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Thursday, 11 April 1946

Mr RYAN (Flinders) .- Early in March I asked the Prime Minister (Mr. Chifley) certain questions about the Dutch ships that are held up in Australian ports. Amongst other things, I asked the right honorable gentleman as to the terms that the wharf labourers bad laid down for allowing the ships to sail. He told me that a reply was being prepared, but that, as a conference was being held on the matter, it had been delayed, and that, he thought, it was better to wait until he could supply full information. I waited a little while before repeating my 7-equest for information. His reply then was that none would be forthcoming. About six weeks have passed since then and the right honorable gentleman has had ample opportunity to get the full information. If he has it, as he should, he refuses to give any. This is a matter of great public importance, affecting not, only this Parliament, but also the prestige of Australia. Honorable members should be supplied with full information regarding the occurrences, the prospects, if any, of an early settlement, and the. action which the Government proposes to take to ensure the departure of the ships. But the Government is unwilling to give the facts, and is hiding any information that mav be available. Earlier the honorable member for Wentworth (Mr. Harrison) pointed out. that lame quantities of stores were being withheld from the Netherlands East Indies, and large orders given to

Australian manufacturers and primary producers were being withdrawn by the Dutch authorities. The Leader of the Opposition (Mr. Menzies) referred to that danger during the motion of want of confidence a few weeks ago. He showed that very unfortunate results to Australia, would accrue if our" trade relations with the Netherlands East Indies were disturbed. The Prime Minister (Mr. Chifley) in reply said, " This is a materialistic approach. I do not approach the problem in that way. I think it far more important to work with higher motives ". What are those higher motives? No indication has been given that the Government is actuated by any motives at all, since nothing has been done for four months to settle the problem. What higher motives are there than the motives to help suffering humanity? As the result of the Government's inaction, the health of thousands of refugees in Java has been affected. Because of the refusal of waterside workers to load the Dutch ships, urgently required relief has been withheld from those unfortunate refugees. Amongst the goods to be sent in those ships were watercarts and motor trucks. The water supplies of many towns in Java, including Batavia and Sourabaya, have been destroyed, and water carts are urgently needed. In addition, motor trucks are required to carry necessary stores and provisions. The mere fact that those ships. could not sail with the goods, and, therefore, those supplies could not be delivered, has caused the death of a. number of refugees and a great deterioration of the health of thousands of others. That is not the only consideration which should actuate the Government in this matter. Surely we still have some loyalty to our Dutch Allies, who did so much for us in the war. Hundreds of Australian servicemen, who were prisoners in the Far East, were helped materially by Dutch citizens at the risk of their own lives- Now, when we are called upon to repay some of $hat debt, we are not doing anything.

The withdrawal of these ships from the general, shipping pool available to the Allies at this time calls for comment. At one period, sixteen ships were laid up at ports in Australia. Most of theIr have now departed, but seven have been tied up in harbours for seven months. A few days ago, the Prime Minister stated that General MacArthur was allotting to Australia certain ships for the repatriation of Japanese at Rabaul. Those vessels will be drawn from the general shipping pool. Yet, seven ships are lying idle in Australian ports ! How does the Government explain that?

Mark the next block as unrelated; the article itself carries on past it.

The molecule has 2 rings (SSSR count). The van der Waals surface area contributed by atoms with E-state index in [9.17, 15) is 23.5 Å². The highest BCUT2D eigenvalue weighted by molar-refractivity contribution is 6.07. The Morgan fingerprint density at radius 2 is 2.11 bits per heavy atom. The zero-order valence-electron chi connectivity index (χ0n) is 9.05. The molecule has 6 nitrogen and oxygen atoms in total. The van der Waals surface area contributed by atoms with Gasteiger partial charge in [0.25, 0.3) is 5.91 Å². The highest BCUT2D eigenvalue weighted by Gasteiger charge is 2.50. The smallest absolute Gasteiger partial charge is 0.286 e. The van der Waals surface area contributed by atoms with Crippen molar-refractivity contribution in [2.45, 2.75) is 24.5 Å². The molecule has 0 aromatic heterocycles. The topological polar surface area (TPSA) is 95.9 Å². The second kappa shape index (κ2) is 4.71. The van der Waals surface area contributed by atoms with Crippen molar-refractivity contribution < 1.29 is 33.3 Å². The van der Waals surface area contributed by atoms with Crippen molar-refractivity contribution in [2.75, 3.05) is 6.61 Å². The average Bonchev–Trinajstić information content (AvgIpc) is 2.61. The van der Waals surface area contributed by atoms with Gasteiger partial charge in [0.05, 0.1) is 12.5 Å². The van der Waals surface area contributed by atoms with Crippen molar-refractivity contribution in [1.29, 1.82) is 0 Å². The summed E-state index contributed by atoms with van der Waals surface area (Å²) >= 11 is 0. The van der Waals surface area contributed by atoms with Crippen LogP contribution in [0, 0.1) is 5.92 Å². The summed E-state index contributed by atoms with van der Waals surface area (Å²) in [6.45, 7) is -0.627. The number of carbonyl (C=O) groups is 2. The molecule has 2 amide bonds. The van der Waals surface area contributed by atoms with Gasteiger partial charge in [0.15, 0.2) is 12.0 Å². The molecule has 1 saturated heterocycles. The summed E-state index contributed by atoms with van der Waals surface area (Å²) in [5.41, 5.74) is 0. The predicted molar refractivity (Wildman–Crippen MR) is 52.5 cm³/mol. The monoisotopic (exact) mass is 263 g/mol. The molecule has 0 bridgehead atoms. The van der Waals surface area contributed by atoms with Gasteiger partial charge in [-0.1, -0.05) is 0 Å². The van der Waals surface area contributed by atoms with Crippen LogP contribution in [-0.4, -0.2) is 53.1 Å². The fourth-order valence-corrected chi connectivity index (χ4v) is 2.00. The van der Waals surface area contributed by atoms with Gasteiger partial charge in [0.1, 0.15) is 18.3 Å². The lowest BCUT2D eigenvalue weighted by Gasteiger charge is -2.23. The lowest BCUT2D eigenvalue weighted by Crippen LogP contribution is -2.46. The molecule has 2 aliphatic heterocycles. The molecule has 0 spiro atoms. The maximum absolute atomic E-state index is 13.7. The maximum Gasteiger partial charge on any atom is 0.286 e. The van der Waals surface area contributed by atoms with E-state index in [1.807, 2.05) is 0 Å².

I come finally to the trade consideration. The honorable member for Wenthworth said that, large orders had been cancelled by the Dutch authorities because of the shipping hold-up. In addition, stores acquired by the Dutch authorities are now filled with their purchases, and the Dutch have been asked to vacate the premises. Those goods cannot be exported. About a month ago, Australian millers had orders from the Netherlands East Indies for £2,000,000 worth of flour. Those orders have been cancelled. Another important consideration is backloading. Ships which took Australian flour to the Netherlands East Indies would naturally return with ' pepper, which is unobtainable here, tea and other goods which we require in large quantities. In March, the Dutch cancelled orders for large quantities of agricultural machinery and tools. When I referred these matters to the Prime Minister he brushed them aside, as if they were of no importance. He stated that the Dutch in Australia had not sufficient credits to enable them to buy large quantities of goods, and that they had not been satisfied with the prices quoted. But the fact remains that the prices must have satisfied the Dutch, because they placed large orders with Australian exporters. Finally, the Prime Minister said that Australia was not in a position to sell large quantities of goods. I remind the right honorable gentleman that the quantity of goods which we sell is not of great importance. Even token sales are of great value. We in Australia need to build up goodwill in trade, and in the final analysis goodwill is the factor that counts. For seven months Dutch ships have been held up in Australian ports, and the Government does not seem to have taken any action. Numerous conferences which have been held have not solved the difficulty. Honorable members have not even been told what took place at those discussions. The Supreme Allied Commander in SouthEast Asia, Lord Louis Mountbatten, talked to the representatives of the waterside workers, no doubt at the request of the Government, to see what could be done. Again, nothing happened. For a time it seemed as if the ships would sail, and the Government made some hopeful statements. To-day the Prime Minister said that a conference was taking place, and he hoped that something would eventuate. I am becoming tired of hopeful statements, when no action is taken. What action should the Government take? The only thing that it can do is to direct numbers of servicemen who, for the most part, are not doing anything, to load the ships. These ships must sail so that the stain on our honour may be erased. But the matter goes even 9 deeper than that. A principle is involved. If the Government considers that these ships should be loaded and sail with their cargoes, let the Prime Minister, say so in a definite statement. Most of the statements by Ministers regarding this hold-up have been very lukewarm, in spite of the fact that the Government has a lot of support from industrial organizations, including the Sydney Trades and Labour Council and the Australasian Council of Trade Unions. Although the Government has said from time to time that it disapproves of the hold-up, it has not shown any signs of its disapproval by action. Of course, action might entail risks. Speaking on the motion of want of confidence, the Prime Minister said that he would not risk a general strike on the Australian waterfront merely to settle thi3 dispute. Of course there is a risk to be run ! There is a risk to be taken in almost everything we do in life, particularly in industrial matters; but surely the risks which the Government is running to-day by not taking action in the waterside, coalmining and electricity disputes, and a hundred other disputes, are less dangerous than this continual submission to industrial blackmail. If we are to govern this country, the Prime Minister' and his Ministers must show authority. In this particular instance the Government should assert its authority and say, " We consider that these ships should be loaded, and they will be loaded". I ask ' the Government to act promply to settle this dispute, which is a disgrace to the name of Australia.